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Home arrow Psychology arrow The Wiley Blackwell handbook of the psychology of recruitment, selection and employee retention
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Biodata

Black-White group mean score differences on biodata inventories have also been explored, albeit to a much lesser extent than interviews. According to Bobko and Roth (2013), initial estimates of d for biodata inventories were about 0.33 (e.g., Bobko, Roth & Potosky, 1999). These authors noted that updating this finding was difficult given the limited research in this area. However, two studies offer some guidance. Potosky and colleagues (2005) combined and corrected for range restriction the results of a few primary studies to d = 0.57 (k=2, N = 6,115). More recently, Becton, Matthews, Hartley and Whitaker (2009), in a large study exploring the predictive validity of a biodata inventory for a wide variety of healthcare jobs, reported a Black-White d of 0.31 (uncorrected; N = 13,301). Combining these results, Bobko and Roth (2013) suggested an updated average d of about 0.39, noting that this estimate varies depending on construct saturation.

Assessment centres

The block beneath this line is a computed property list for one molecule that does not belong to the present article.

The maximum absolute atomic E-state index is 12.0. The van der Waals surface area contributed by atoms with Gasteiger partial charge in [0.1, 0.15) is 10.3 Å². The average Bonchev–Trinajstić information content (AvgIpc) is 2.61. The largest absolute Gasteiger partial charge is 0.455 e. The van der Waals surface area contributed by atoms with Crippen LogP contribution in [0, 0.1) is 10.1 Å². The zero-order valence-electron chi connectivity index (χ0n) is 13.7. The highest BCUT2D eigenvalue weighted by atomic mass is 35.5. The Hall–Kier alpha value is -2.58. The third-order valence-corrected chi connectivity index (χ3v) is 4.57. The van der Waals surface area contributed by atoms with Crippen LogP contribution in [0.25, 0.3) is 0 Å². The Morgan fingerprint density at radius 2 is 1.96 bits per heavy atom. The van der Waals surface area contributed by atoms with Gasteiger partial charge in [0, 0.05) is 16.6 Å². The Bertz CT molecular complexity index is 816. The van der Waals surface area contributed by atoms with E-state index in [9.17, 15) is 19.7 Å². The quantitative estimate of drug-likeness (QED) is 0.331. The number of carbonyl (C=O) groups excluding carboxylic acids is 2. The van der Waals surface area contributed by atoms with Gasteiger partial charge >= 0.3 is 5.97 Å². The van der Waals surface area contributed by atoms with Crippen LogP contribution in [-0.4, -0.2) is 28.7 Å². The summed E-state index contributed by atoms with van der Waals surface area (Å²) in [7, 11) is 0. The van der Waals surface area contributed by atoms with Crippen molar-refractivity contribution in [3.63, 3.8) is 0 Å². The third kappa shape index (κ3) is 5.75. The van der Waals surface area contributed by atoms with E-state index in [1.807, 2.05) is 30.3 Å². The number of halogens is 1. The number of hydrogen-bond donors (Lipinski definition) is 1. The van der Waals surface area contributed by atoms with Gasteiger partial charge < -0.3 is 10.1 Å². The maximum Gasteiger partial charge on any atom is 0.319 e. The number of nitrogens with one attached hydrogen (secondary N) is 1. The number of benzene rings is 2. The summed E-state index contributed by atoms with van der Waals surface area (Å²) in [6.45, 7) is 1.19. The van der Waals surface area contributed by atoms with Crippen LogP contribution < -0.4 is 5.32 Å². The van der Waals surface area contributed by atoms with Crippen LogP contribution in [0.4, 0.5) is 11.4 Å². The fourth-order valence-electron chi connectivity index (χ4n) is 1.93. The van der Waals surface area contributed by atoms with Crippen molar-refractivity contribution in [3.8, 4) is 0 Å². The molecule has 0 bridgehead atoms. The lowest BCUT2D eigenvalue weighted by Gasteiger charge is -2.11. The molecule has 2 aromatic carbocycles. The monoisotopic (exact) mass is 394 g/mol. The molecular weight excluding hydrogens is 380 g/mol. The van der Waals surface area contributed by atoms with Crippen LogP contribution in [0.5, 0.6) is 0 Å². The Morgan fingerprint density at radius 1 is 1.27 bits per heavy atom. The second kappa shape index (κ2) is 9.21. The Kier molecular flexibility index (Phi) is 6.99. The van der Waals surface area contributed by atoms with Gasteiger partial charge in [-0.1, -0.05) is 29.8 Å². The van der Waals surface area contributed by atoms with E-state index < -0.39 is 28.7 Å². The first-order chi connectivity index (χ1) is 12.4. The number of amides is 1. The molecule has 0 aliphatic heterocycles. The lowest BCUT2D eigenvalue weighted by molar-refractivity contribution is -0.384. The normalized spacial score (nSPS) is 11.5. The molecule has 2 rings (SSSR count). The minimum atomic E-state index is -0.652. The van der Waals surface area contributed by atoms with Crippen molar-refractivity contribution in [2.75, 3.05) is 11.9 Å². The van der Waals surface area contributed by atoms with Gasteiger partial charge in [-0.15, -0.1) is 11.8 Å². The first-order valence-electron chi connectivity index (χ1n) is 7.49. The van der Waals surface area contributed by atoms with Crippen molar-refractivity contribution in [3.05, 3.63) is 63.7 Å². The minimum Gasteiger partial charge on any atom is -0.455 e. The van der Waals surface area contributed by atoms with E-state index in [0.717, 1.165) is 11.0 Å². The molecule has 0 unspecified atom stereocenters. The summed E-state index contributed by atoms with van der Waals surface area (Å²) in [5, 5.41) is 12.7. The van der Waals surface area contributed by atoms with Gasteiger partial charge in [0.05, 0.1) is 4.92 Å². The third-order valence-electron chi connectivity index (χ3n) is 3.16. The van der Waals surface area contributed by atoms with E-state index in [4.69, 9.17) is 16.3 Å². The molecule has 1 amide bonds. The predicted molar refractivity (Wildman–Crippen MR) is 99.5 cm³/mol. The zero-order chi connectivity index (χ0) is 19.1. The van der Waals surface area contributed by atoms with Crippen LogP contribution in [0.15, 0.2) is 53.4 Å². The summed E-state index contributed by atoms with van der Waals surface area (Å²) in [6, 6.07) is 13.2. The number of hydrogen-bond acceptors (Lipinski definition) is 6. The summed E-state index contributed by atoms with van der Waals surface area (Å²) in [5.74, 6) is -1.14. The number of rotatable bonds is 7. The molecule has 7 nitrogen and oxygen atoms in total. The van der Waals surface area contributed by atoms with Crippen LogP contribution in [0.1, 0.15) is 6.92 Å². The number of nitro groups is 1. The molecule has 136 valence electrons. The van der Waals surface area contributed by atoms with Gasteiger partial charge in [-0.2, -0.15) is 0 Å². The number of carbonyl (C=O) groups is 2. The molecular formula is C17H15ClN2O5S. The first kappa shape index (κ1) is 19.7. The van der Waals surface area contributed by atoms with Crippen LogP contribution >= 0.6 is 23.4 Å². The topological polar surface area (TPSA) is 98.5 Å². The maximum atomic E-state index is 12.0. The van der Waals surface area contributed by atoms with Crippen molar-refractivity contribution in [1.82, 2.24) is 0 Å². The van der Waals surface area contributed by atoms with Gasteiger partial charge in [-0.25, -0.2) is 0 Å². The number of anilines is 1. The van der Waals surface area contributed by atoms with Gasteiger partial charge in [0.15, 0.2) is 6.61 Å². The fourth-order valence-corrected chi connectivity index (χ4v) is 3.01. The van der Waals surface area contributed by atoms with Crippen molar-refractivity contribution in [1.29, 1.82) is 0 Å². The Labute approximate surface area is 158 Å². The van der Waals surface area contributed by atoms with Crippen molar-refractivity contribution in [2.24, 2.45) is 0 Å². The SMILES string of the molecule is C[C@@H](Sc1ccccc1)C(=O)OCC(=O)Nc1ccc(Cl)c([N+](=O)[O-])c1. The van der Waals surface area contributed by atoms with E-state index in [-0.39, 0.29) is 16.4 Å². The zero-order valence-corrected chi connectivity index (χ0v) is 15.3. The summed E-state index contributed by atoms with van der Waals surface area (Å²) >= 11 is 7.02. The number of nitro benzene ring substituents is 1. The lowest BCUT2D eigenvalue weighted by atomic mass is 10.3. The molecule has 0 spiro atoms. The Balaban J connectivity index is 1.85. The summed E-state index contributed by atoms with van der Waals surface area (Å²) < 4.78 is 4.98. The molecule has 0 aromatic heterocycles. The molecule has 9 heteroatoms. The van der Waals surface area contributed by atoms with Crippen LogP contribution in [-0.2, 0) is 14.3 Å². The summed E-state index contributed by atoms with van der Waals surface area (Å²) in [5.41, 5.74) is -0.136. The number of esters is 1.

Early in the literature it was thought that Black-White group mean score differences for assessment centres was small (Dean, Roth & Bobko, 2008), though the range reported by Bobko and Roth (2013) was quite wide (d = 0.03 to 0.60, favouring Whites). In the only meta-analysis on this topic to date, Dean and colleagues (2008) estimated an overall d of 0.52 favouring Whites (k = 17, N = 8,210). They found range restriction to be an important moderator, with d = 0.56 among job applicants (k = 10, N = 3,682) as compared with d = 0.32 among job incumbents (k = 6, N = 1,689). As Bobko and Roth note, assessment centres can measure a wide range of constructs, and cognitive ability can increase estimates of d. Interpreting these differences is problematic, though, as assessment centres generally comprise multiple exercises (e.g., simulations such as role-plays and in-basket exercises, personality inventories, cognitive ability tests, interviews) that assess multiple constructs. Thus, it is unclear whether most of the variance in these effect sizes is a function of exercises, constructs or even formats.

 
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